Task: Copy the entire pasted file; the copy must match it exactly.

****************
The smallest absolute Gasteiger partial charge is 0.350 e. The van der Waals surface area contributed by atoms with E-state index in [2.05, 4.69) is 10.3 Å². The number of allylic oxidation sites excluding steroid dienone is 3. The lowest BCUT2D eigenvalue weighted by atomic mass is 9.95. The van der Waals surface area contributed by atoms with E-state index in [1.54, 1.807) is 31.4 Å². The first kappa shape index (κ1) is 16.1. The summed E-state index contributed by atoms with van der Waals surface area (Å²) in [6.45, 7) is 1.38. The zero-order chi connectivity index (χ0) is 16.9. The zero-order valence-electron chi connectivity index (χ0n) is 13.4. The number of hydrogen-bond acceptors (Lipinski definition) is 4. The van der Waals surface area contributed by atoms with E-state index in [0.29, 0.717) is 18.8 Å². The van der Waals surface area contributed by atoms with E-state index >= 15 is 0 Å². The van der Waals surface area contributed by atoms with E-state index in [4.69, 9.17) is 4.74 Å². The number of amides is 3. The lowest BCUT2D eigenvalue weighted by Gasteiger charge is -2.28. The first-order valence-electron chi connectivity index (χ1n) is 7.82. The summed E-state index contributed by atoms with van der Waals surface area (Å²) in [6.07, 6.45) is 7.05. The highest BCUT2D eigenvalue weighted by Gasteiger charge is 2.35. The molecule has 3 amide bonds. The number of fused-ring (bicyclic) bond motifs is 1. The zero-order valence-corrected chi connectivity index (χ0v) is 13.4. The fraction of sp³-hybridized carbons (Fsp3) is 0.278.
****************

The smallest absolute Gasteiger partial charge is 0.350 e. The van der Waals surface area contributed by atoms with E-state index in [2.05, 4.69) is 10.3 Å². The number of allylic oxidation sites excluding steroid dienone is 3. The lowest BCUT2D eigenvalue weighted by atomic mass is 9.95. The van der Waals surface area contributed by atoms with E-state index in [1.54, 1.807) is 31.4 Å². The first kappa shape index (κ1) is 16.1. The summed E-state index contributed by atoms with van der Waals surface area (Å²) in [6.45, 7) is 1.38. The zero-order chi connectivity index (χ0) is 16.9. The zero-order valence-electron chi connectivity index (χ0n) is 13.4. The number of hydrogen-bond acceptors (Lipinski definition) is 4. The van der Waals surface area contributed by atoms with E-state index in [0.29, 0.717) is 18.8 Å². The van der Waals surface area contributed by atoms with E-state index >= 15 is 0 Å². The van der Waals surface area contributed by atoms with E-state index in [4.69, 9.17) is 4.74 Å². The number of amides is 3. The lowest BCUT2D eigenvalue weighted by Gasteiger charge is -2.28. The first-order valence-electron chi connectivity index (χ1n) is 7.82. The summed E-state index contributed by atoms with van der Waals surface area (Å²) in [6.07, 6.45) is 7.05. The highest BCUT2D eigenvalue weighted by Gasteiger charge is 2.35. The molecule has 3 amide bonds. The number of fused-ring (bicyclic) bond motifs is 1. The zero-order valence-corrected chi connectivity index (χ0v) is 13.4. The fraction of sp³-hybridized carbons (Fsp3) is 0.278.